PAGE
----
Christmas trees: where to buy the best
This weekend is traditionally the first Christmas tree-buying weekend of the season. While people with artificial trees have been proudly displaying them since the middle of November, those who like a real tree are advised by the Christmas Tree Growers' Association not to buy until December - so we can expect people to be flocking to the shops on Saturday and snapping up a bargain. The question is: where should they be buying their tree?
Most of us will be limited by the sellers available in the area (unless we can think of nothing better to do than drive around for half a day with tree tied to the top of the car). This is likely to include garden centres, warehouse-style stores, high street shops, supermarkets, and the kind of businesses that crop up on street corners.
If you buy on the high street you are likely to be asked to pay a premium, because you'll need to help the retailer meet the higher cost of their overheads. John Lewis is a good example here, because a 6-7 foot Nordman Fir tree will set you back £75. This is a premium tree, and is likely to last well, but many of us don't want to spend anything like this on a tree.
Local shops and garden centres, meanwhile, will sell a range of trees at a variety of prices, so you'll need to go in, check the trees, ask the prices, and do a few tests. The main question is where the tree is from. In this country we use more trees than we grow, so a million trees are imported each Christmas. If you get a tree from overseas, it will generally have been cut far earlier in order to transport it, so it's not gong to last as long in your lounge. If you're not sure where your local shops buy their trees, then ask.
There are exceptions to every rule, so it's worth checking how fresh your tree is by picking it up and dropping it onto its stump. If lots of needles scatter to the floor then you're not looking at a freshly-cut tree.
Warehouse stores, such as B&Q and Ikea are actually very sensible places to buy a tree, because they occupy a useful middle ground between the cost of a high street tree and the quality of one you can pick up from a temporary stall. B&Q is a reasonable mid-range option. - with a 6 foot Nordman Fir tree selling for £53 - delivered to your home.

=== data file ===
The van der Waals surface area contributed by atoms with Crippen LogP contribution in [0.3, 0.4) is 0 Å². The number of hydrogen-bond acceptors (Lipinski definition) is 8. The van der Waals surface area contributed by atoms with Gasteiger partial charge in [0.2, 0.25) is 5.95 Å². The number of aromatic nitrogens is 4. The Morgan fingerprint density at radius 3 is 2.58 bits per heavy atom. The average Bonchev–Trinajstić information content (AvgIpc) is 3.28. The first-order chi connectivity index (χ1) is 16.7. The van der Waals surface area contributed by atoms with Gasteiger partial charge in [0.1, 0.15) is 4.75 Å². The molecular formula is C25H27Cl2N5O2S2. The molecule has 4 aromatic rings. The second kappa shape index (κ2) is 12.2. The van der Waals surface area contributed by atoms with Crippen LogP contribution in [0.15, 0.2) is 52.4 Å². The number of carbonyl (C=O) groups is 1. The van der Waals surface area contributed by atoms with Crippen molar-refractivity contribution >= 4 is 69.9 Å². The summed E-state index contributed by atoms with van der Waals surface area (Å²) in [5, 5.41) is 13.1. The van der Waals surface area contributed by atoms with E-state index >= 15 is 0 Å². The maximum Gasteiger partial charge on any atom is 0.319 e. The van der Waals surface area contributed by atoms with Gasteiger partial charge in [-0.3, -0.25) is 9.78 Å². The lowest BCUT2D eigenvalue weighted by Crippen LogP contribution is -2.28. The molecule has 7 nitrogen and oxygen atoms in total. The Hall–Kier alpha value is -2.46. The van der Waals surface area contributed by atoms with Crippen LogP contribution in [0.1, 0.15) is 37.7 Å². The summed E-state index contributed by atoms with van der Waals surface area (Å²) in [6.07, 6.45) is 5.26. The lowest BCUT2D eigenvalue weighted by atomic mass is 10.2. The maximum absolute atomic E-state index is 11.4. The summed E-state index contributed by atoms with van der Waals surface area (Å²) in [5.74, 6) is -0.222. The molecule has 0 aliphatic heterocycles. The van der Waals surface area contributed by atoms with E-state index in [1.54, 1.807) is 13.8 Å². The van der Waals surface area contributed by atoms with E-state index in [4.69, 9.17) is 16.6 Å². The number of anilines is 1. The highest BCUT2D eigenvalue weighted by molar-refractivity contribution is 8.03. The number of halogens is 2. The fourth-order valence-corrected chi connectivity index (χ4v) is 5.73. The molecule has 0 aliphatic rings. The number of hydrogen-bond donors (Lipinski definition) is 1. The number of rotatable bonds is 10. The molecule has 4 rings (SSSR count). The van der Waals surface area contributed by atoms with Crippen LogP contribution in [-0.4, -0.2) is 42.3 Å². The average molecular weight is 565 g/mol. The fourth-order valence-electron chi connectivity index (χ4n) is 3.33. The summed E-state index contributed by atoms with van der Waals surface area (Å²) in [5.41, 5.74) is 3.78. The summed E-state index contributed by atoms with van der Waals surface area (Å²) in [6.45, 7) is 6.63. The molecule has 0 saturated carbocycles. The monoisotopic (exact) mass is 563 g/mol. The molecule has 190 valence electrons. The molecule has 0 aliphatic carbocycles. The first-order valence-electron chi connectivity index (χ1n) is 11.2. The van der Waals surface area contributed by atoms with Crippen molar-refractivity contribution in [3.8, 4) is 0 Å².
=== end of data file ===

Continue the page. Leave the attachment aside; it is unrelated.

Homebase is positioning itself down the cheaper end of the market, and has some bargains. You can get a Norway Spruce tree (5-6 feet) for just £15, or a 5-6 foot Nordman Fir for £30. There is also a range of trees with roots, and you can buy a 3.5 foot-4 foot Noble Fir tree with roots for £40, which you'll be able to use again for the next few years.
Ikea is running its amazing tree deal again this year, whereby if you spend £25 on a tree you will get a £20 voucher to spend in store. The downside to your tree is that it's an Abies Nordmanniana, which won't hold onto its needles fantastically, and it's only four and a half feet tall. However, for £5, it's hard to complain.
The supermarkets are getting in on the act, and some branches of Asda, Tesco and Aldi have started selling trees. Aldi is offering an amazing bargain, with a 5-6 foot Nordman Fir priced at £19.99. The trees are grown in Scotland too, so should be reasonably freshly cut, which makes them definitely worth having a look at if you have a local Aldi.
Finally, there are the temporary sellers. These vary hugely in cost and quality. They typically sell a lot of the imported and lower grade trees, but that's not always the case, so you may want to pop along and test the trees out.
Overall, therefore, of the national retailers, if price is your only driver then the Ikea tree is the biggest bargain at £5. If you want something a bit taller, and are not too worried about the type of tree you get, Homebase is cheap at £15, and if you want a premium tree at a cut price, the Aldi £19.99 Nordman Fir is definitely worth a look.
Of course, every area has different options, so you'll need to spend some time touring them to make your decision. While you're out and about you can generally work to the rule that £5 per foot is a great price for some of the cheaper types of tree, and £7-£10 per foot is about average for a premium tree. Anything that costs more than that would need to be a very special tree to be worth the money.
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